TikTok adopts technology to label AI-generated content

The decision comes amid concerns about the potential use of AI-generated content to spread misinformation during the US elections.

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TikTok has announced that it will implement a new technology called ‘Content Credentials’ to label images and videos created by AI on its platform. Developed by Adobe, this digital watermark technology aims to address concerns regarding the authenticity and potential misuse of AI-generated content, particularly in relation to the upcoming US elections.

The Content Credentials technology will attach digital watermarks to indicate how images and videos were created and edited, allowing users to distinguish content produced by humans from AI-generated content. TikTok’s adoption of this technology follows in the footsteps of other companies like OpenAI and is part of a broader effort by tech giants to combat the potential use of AI-generated content for misinformation purposes. YouTube and Meta Platforms, which owns Instagram and Facebook, have also expressed their intention to adopt Content Credentials, even though they already use AI-generated content labelling tools.

For the watermark system to be effective, both the creators of the generative AI tools and the platforms must agree to use the industry standard. For example, if an image is generated using OpenAI’s Dall-E tool, a watermark will automatically be attached to the resulting image. If this marked image is then uploaded to TikTok, it will be labelled as AI-generated content.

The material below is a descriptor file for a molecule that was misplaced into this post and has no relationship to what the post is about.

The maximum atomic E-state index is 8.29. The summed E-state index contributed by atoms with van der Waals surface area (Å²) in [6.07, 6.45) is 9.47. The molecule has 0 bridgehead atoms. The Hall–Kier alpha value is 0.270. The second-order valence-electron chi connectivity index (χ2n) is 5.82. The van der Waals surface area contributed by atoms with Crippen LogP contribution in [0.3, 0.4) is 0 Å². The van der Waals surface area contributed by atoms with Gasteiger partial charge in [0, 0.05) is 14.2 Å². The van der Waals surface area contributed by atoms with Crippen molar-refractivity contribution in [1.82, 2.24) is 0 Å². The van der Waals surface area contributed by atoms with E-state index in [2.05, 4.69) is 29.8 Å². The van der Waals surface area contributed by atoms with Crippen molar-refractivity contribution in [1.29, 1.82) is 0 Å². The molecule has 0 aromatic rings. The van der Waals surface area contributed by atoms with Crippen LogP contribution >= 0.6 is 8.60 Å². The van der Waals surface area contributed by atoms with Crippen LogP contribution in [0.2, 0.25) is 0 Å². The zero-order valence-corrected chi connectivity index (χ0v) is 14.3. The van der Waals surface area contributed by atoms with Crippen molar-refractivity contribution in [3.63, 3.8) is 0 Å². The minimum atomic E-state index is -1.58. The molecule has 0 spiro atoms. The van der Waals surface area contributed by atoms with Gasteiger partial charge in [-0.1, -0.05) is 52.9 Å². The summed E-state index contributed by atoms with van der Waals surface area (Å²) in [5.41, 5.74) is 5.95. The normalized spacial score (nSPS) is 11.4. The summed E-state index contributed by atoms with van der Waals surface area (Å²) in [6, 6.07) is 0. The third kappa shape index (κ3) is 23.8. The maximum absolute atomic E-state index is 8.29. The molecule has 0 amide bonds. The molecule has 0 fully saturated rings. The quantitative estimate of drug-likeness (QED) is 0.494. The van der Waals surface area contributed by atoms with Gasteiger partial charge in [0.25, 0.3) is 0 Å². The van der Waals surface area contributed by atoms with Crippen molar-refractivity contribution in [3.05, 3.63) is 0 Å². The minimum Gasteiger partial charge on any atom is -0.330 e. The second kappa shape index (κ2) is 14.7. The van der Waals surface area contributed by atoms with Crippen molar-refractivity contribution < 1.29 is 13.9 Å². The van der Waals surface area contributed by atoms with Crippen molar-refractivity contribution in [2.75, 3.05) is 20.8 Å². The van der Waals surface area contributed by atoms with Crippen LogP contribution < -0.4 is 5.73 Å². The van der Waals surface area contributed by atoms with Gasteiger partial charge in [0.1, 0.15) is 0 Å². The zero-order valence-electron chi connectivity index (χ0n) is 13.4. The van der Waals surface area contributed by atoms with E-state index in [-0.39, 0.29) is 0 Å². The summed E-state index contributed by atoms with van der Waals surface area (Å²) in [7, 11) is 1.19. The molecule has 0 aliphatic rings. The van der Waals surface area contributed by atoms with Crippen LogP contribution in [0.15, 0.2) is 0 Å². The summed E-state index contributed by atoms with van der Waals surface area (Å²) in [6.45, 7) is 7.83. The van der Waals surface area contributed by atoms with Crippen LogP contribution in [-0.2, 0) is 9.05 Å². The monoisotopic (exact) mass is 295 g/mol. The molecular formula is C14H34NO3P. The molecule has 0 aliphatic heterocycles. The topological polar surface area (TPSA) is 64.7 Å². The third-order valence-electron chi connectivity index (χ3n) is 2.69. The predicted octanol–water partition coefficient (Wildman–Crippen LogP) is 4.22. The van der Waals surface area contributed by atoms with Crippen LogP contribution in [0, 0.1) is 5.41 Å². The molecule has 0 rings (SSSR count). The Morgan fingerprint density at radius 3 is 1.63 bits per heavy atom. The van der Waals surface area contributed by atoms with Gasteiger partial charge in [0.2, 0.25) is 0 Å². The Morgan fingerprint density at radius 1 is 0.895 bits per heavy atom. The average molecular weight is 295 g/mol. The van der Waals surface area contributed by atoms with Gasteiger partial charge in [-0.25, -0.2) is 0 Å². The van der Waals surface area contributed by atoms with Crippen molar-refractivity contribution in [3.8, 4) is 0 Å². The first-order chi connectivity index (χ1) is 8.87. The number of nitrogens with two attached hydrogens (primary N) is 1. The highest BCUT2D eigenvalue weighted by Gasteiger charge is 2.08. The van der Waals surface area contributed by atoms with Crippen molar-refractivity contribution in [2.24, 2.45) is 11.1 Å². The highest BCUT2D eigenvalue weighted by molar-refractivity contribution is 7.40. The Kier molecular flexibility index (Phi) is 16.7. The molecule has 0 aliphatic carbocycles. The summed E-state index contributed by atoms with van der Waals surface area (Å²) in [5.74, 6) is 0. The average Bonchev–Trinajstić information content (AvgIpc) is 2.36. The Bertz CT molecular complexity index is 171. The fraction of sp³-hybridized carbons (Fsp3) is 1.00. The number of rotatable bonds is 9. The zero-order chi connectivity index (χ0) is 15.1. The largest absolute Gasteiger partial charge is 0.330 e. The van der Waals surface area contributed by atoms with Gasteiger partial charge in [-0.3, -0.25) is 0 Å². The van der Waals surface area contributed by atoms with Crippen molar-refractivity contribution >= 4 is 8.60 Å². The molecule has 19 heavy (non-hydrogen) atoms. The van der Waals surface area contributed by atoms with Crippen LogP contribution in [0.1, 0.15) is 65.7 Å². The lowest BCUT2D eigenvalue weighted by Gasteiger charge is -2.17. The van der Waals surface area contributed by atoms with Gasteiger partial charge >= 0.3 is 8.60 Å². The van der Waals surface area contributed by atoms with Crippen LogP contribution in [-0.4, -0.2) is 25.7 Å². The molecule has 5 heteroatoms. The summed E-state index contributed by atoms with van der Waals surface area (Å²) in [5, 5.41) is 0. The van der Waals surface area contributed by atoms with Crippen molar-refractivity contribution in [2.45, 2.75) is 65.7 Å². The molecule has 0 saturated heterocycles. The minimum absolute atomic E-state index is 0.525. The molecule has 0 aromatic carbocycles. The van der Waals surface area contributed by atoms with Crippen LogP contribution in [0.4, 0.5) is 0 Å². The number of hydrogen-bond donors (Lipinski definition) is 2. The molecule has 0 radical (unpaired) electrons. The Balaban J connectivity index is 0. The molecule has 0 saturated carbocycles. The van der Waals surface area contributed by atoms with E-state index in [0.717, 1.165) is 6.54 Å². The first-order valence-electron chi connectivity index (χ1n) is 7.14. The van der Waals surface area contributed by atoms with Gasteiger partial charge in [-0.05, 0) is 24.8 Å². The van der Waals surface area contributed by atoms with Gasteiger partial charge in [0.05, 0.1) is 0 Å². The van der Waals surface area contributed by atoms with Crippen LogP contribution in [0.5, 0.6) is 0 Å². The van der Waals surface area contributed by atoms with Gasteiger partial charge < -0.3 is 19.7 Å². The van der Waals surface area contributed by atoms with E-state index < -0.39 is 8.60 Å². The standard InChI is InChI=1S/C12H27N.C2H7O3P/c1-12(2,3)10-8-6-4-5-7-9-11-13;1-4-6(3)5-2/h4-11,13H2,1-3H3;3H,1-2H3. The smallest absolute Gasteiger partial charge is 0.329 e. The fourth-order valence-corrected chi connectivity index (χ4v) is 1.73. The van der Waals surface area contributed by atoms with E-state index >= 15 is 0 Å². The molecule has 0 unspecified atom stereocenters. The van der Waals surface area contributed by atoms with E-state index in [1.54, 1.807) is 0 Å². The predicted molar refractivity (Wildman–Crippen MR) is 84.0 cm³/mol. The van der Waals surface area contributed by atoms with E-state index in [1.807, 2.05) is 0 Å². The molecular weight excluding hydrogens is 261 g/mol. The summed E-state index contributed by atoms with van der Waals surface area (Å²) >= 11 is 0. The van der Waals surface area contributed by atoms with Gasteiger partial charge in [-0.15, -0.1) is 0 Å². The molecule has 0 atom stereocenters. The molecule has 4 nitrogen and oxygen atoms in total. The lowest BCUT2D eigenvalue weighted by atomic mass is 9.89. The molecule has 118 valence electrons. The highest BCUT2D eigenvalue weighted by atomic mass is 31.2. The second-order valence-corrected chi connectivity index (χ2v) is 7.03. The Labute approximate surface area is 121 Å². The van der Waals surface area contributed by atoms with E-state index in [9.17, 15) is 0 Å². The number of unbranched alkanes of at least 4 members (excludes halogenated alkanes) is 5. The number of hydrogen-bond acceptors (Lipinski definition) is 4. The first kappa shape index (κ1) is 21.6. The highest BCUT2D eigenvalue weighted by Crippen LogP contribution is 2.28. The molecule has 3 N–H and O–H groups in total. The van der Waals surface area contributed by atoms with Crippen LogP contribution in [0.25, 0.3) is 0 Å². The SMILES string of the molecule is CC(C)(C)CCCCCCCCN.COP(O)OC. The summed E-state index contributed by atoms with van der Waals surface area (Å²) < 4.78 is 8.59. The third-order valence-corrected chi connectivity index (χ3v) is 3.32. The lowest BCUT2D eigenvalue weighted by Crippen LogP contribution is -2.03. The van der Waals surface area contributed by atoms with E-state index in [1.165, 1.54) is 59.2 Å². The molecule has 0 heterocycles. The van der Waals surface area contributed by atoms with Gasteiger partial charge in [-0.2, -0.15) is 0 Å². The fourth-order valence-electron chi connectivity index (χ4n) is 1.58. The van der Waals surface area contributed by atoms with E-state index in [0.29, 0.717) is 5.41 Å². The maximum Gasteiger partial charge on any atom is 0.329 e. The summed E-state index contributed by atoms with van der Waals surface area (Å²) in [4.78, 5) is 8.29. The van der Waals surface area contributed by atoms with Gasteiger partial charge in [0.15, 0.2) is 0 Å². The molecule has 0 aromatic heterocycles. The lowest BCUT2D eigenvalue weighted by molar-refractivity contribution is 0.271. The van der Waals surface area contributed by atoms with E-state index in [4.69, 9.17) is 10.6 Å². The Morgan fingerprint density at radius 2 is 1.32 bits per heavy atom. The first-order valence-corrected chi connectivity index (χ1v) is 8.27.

Why does it matter?

While TikTok already labels AI-generated content created within its app, this new initiative expands the labelling to content generated outside the TikTok ecosystem. By doing so, TikTok aims to enhance control over disseminating AI-generated material and maintain transparency for its user community.

Furthermore, the decision to regulate the content on its platform comes amid the ongoing legal battle between TikTok’s parent company, ByteDance, and the US government. ByteDance has been ordered to divest TikTok due to national security concerns, but it has filed a lawsuit arguing that this requirement violates the First Amendment. This legal dispute adds another layer of complexity to TikTok’s operations and its future in the United States.